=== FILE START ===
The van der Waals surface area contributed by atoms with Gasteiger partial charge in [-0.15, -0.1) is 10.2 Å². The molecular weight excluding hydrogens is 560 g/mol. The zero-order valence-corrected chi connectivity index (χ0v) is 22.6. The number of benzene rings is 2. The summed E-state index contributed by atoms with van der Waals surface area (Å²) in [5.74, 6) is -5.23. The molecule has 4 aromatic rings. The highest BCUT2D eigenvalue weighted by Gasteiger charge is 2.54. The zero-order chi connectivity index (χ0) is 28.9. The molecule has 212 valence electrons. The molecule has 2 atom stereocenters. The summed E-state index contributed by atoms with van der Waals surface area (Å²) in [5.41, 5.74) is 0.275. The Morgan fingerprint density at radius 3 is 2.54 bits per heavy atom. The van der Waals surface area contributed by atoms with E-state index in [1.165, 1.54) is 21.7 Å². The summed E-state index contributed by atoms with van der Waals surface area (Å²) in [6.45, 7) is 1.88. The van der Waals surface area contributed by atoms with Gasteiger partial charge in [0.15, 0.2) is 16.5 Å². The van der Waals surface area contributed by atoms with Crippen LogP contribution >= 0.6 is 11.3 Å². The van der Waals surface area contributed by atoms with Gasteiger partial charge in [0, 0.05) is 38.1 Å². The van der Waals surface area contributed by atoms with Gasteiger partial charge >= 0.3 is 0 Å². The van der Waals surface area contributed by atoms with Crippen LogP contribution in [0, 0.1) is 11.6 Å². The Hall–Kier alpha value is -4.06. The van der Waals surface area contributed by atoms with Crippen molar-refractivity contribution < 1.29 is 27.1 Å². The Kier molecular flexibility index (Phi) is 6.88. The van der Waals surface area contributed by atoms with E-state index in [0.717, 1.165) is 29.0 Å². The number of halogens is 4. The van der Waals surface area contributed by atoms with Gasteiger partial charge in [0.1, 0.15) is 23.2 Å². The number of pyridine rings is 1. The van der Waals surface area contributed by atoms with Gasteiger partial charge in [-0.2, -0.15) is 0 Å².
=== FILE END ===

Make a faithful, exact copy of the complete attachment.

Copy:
The van der Waals surface area contributed by atoms with Gasteiger partial charge in [-0.15, -0.1) is 10.2 Å². The molecular weight excluding hydrogens is 560 g/mol. The zero-order valence-corrected chi connectivity index (χ0v) is 22.6. The number of benzene rings is 2. The summed E-state index contributed by atoms with van der Waals surface area (Å²) in [5.74, 6) is -5.23. The molecule has 4 aromatic rings. The highest BCUT2D eigenvalue weighted by Gasteiger charge is 2.54. The zero-order chi connectivity index (χ0) is 28.9. The molecule has 212 valence electrons. The molecule has 2 atom stereocenters. The summed E-state index contributed by atoms with van der Waals surface area (Å²) in [5.41, 5.74) is 0.275. The Morgan fingerprint density at radius 3 is 2.54 bits per heavy atom. The van der Waals surface area contributed by atoms with E-state index in [1.165, 1.54) is 21.7 Å². The summed E-state index contributed by atoms with van der Waals surface area (Å²) in [6.45, 7) is 1.88. The van der Waals surface area contributed by atoms with Gasteiger partial charge in [0.15, 0.2) is 16.5 Å². The van der Waals surface area contributed by atoms with Crippen LogP contribution >= 0.6 is 11.3 Å². The van der Waals surface area contributed by atoms with Gasteiger partial charge in [0, 0.05) is 38.1 Å². The van der Waals surface area contributed by atoms with Gasteiger partial charge >= 0.3 is 0 Å². The van der Waals surface area contributed by atoms with Crippen LogP contribution in [0, 0.1) is 11.6 Å². The Hall–Kier alpha value is -4.06. The van der Waals surface area contributed by atoms with Crippen molar-refractivity contribution < 1.29 is 27.1 Å². The Kier molecular flexibility index (Phi) is 6.88. The van der Waals surface area contributed by atoms with E-state index in [0.717, 1.165) is 29.0 Å². The number of halogens is 4. The van der Waals surface area contributed by atoms with Gasteiger partial charge in [0.1, 0.15) is 23.2 Å². The number of pyridine rings is 1. The van der Waals surface area contributed by atoms with Gasteiger partial charge in [-0.2, -0.15) is 0 Å².